Mr. Mordechai Kattan, M.Sc. Candidate
Faculty of Materials Science and Engineering
Technion – Israel Institute of Technology
Haifa 3200003, Israel
A common Fuel Cell (FC) catalyst comprised of nano-sized Pt- or Pt-alloy clusters attached to a high area carbon support. The accepted catalyst degradation mechanism suggests that catalytic activity decay takes place because of a decrease in the ECSA (electrochemically active surface area) of the catalyst-active precious metal clusters. There are two main parallel channels of such ECSA decay: (1) a migration of the precious metal clusters across the carbon support surface, followed by clusters coalescence, and (2) a detachment of precious metal clusters from the carbon support. It is suggest the oxidation of the carbon material adjacent to the precious metal catalyst clusters. One of the ways to prevent the carbon corrosion is to coat the carbon support with a corrosion-proof layer. The coating should leave the catalyst centers accessible for reagents, and the coating should also be electronically conductive. Needless to say, the coating should be corrosion-proof under the FC conditions.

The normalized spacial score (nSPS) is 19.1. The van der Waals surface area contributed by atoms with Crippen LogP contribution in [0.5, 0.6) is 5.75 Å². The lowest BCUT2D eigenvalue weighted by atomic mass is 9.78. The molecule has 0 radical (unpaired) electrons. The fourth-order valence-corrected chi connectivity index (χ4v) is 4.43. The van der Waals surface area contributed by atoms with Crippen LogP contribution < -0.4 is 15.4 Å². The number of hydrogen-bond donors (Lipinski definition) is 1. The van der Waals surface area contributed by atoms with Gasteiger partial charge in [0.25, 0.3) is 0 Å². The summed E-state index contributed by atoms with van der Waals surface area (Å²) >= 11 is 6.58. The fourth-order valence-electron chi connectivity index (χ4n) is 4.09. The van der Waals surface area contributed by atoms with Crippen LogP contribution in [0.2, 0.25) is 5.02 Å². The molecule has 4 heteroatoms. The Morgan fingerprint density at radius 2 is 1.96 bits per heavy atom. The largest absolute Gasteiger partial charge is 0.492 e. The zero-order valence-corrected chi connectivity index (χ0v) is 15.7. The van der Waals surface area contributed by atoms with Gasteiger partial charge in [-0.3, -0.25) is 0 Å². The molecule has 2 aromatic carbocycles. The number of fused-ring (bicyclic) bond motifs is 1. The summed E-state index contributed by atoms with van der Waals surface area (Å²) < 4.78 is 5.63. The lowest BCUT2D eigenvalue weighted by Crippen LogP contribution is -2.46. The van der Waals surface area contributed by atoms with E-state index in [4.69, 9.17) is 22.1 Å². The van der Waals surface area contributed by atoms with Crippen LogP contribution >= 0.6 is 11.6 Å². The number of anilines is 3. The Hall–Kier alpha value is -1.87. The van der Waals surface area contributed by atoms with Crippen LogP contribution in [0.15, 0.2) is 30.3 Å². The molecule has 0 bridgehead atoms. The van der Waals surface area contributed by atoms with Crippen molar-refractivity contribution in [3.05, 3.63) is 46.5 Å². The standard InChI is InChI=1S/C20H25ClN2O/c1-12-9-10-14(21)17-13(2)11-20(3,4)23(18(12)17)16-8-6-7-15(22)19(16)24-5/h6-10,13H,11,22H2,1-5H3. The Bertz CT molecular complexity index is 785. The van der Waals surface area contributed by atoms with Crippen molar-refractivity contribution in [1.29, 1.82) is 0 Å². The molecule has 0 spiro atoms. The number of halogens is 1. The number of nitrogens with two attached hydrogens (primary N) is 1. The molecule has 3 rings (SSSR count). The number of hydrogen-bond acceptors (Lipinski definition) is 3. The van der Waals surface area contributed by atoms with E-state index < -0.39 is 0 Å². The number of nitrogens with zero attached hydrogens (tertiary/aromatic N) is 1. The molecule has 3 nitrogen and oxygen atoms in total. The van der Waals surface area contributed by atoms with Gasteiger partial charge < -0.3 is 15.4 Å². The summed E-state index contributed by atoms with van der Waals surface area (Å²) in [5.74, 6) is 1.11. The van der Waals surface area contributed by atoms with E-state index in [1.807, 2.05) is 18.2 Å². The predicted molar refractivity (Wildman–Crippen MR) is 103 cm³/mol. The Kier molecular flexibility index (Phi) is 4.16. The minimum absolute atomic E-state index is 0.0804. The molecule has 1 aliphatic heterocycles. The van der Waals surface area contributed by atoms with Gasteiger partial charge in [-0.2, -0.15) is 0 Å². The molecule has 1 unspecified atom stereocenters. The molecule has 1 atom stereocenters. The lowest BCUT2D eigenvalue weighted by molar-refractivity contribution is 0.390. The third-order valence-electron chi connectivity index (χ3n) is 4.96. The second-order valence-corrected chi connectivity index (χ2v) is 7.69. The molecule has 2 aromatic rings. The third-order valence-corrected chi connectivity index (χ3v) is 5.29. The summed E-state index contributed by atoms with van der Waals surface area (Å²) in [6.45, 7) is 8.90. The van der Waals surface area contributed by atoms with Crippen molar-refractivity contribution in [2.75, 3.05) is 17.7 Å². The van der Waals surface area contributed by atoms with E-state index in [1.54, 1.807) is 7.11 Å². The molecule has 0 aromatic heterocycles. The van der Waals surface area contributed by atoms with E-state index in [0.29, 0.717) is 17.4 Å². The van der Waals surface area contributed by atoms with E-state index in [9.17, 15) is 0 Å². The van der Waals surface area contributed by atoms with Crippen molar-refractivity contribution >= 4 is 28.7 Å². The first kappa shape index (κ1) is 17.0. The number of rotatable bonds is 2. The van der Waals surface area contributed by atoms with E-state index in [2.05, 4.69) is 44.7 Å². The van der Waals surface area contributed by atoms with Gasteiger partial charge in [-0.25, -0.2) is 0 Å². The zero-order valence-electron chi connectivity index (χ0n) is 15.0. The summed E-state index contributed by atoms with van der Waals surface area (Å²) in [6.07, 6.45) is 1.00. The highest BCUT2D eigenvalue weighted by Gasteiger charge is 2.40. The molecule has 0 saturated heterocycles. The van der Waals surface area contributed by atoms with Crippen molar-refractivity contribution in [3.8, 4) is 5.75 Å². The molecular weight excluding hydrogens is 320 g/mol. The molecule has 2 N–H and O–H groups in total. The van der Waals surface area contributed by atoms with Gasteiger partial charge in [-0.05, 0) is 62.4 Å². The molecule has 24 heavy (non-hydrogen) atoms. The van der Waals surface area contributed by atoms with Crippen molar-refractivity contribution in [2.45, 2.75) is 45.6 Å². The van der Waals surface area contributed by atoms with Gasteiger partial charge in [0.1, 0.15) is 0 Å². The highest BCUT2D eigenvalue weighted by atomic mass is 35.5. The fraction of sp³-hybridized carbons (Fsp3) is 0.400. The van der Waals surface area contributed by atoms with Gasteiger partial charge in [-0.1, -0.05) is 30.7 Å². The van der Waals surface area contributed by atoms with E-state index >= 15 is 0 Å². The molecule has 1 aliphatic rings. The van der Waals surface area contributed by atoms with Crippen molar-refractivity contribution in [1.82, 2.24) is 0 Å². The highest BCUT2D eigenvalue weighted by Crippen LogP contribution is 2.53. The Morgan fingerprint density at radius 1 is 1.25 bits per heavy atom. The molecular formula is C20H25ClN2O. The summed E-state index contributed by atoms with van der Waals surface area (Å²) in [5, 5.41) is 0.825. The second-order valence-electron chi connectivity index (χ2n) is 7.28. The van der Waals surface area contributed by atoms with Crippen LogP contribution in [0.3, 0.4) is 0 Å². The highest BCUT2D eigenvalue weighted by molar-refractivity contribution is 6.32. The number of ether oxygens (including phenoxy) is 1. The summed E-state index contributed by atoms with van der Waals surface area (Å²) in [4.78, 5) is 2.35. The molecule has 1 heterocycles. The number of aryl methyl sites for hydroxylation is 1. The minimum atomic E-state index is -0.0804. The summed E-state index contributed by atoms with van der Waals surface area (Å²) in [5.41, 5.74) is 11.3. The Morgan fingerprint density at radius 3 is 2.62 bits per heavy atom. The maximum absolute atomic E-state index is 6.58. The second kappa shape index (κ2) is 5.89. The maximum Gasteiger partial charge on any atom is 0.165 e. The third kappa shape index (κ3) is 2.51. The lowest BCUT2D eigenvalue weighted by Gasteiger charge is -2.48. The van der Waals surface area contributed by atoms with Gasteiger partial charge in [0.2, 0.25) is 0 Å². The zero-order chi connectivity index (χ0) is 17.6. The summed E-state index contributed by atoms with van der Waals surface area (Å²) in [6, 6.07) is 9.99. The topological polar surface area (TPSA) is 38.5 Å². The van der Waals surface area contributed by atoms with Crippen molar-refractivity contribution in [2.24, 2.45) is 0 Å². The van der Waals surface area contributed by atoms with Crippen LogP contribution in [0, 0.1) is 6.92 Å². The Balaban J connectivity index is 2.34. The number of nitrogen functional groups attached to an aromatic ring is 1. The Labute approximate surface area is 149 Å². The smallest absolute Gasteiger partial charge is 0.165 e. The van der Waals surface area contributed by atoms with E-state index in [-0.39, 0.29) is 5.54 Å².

In this study, we report on coating the carbon substrate with a thin titanium nitride (TiN) layer, via the application of an atomic layer deposition (ALD) technique. The Pt-clusters should be left free from the coating, thought; for this end, the clusters are to be protected with a screening material, which is absorbed only onto the platinum, protecting it from TiN plating. The protective material should be stable under the ALD conditions and, at the same time, it should be easily removable after the ALD processing is over, without compromising the catalyst integrity and activity.
Supervisor: Prof. Yair Ein-Eli
Seminar by Zoom: Click here